Institute for War and Peace Reporting | Giving Voice, Driving Change

'Hands off' Pledge over Bosnia

Belgrade and Zagreb recognise territorial integrity of Bosnia but shy away from other important issues at Balkan summit
By Senad Slatina

The heads of state of Yugoslavia and Croatia pledged at a summit meeting in Sarajevo this week to refrain from any further efforts to gobble up chunks of Bosnian land.


The pledge, though, was one of the few significant points to come out of the July 15 meeting between Yugoslav president Vojislav Kostunica, his Croatian counterpart Stjepan Mesic and the Bosnian tripartite presidency, Beriz Belkic, Zivko Radisic and Jozo Krizanovic.


Thornier problems were all swept under the rug. The talks had been billed as historic because they were the first of their kind since the signing of the Dayton peace accord, which ended the Bosnian war in November 1995. Moreover, the event was organised without any help from the international community.


The leaders produced plenty of lofty commitments to peace and stability but failed to address concretely any of the important issues that still impede their relations. The pledge to respect the territorial integrity of Bosnia was nonetheless viewed as an important breakthrough.


Over the past decade, both Croatia and the now-truncated Yugoslavia have tried to carve up the country between them. In Sarajevo, however, Belgrade and Zagreb leaders clearly recognised Bosnia's statehood. Kostrunica and Mesic promised to honour the inviolability of its borders.


The latter put it most forcefully, saying, "All those who believed a Greater Serbia or a Greater Croatia could be created at the expense of Bosnia and Herzegovina should forget their illusions."


The meeting ended with a very bland seven-point statement, which "called for", "underlined", "confirmed" and "encouraged" development of good relations.


The heads of state stressed their determination to implement the principles of the Dayton peace accord, urged regional cooperation and the return of refugees and condemned all forms of


terrorism, regardless of the motives or the identity of the perpetrators.


But the leaders shied away from the serious problems that still hamper good relationships. There was no mention of compensation for war damages, arrest of war criminals, property issues, or genocide charges filed by Sarajevo against Yugoslavia at The Hague.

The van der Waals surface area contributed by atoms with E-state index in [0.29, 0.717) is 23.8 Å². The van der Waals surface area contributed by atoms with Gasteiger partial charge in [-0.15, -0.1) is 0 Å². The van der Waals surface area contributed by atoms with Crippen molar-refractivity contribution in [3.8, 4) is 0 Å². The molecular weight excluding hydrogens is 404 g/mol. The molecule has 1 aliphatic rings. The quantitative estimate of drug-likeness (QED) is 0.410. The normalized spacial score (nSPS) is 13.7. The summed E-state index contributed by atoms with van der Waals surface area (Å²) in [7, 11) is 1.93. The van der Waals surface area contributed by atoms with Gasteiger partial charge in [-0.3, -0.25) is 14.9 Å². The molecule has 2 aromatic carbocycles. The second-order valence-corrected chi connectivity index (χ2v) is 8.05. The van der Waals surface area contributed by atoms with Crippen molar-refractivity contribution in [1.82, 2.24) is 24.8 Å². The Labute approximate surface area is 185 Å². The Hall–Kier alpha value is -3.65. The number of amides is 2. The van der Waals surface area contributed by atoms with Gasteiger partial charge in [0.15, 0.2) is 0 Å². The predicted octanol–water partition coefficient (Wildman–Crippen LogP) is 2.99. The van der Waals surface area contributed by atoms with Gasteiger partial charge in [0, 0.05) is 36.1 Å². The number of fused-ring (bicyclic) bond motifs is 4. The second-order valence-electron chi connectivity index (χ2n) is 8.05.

Bosnia's aspiration to use the Croatian harbor of Ploce as its main port went unheeded. There was also no word about Prevlaka, a disputed territory on the border between Yugoslavia and Croatia.


Participants even avoided the issue that had promised to be a matter of high contention at the meeting - an apology from Kostunica for the war in Bosnia.


Various Bosnian politicians stressed before the talks that relations between Belgrade and Sarajevo would not significantly improve until Kostunica and his colleagues apologise for the role Serbia and Yugoslavia played in the conflict.


Throughout the war, Serbia had openly supported Bosnian Serb forces and directly participated in their military operations. Just a couple of days before the summit, the Muslim Brotherhood youth group distributed posters across Sarajevo showing Kostunica with a Kalashnikov assault rifle and citing excerpts from a speech in which he glorified the traditions of the Serbian hard line Chetnik movement.


A few days before the meeting, the Bosniak (Bosnian Muslim) chairman of the Sarajevo presidency, Berzi Belkic, told the media that Kostunica should, if not apologise, than at least express regrets over the conflict.


But once Belgrade explicitly signaled that the Yugoslav president had no intention of accepting these suggestions, Belkic toned down his position. A day before the summit, he told local media he did not want this issue to disrupt the event.


Kostunica made clear that his perception of the recent past differed widely from that held in Sarajevo. He brushed aside a journalist's question on whether he would use the talks to urge the region's principal war crimes suspect - wartime Bosnian Serb leader Radovan Karadzic - to surrender to The Hague. "I don't see why I should deal with that," the Yugoslav head of state replied coldly. "There are many other things that occupy my attention."


Because of widespread hostile feelings towards Kostunica and other Belgrade officials attending the meeting intensive security was imposed. Some local media speculated that Muslim hardliners might try to assassinate Kostunica but neither NATO nor local police could confirm that such a move was expected.


Over the weekend, NATO-led peace forces, SFOR, practically sealed off Sarajevo with roadblocks, searching vehicles driving into the city. Lines of cars sometimes waited for over


three hours to enter the capital.


Senad Slatina is a reporter with the Sarajevo weekly Slobodna Bosna


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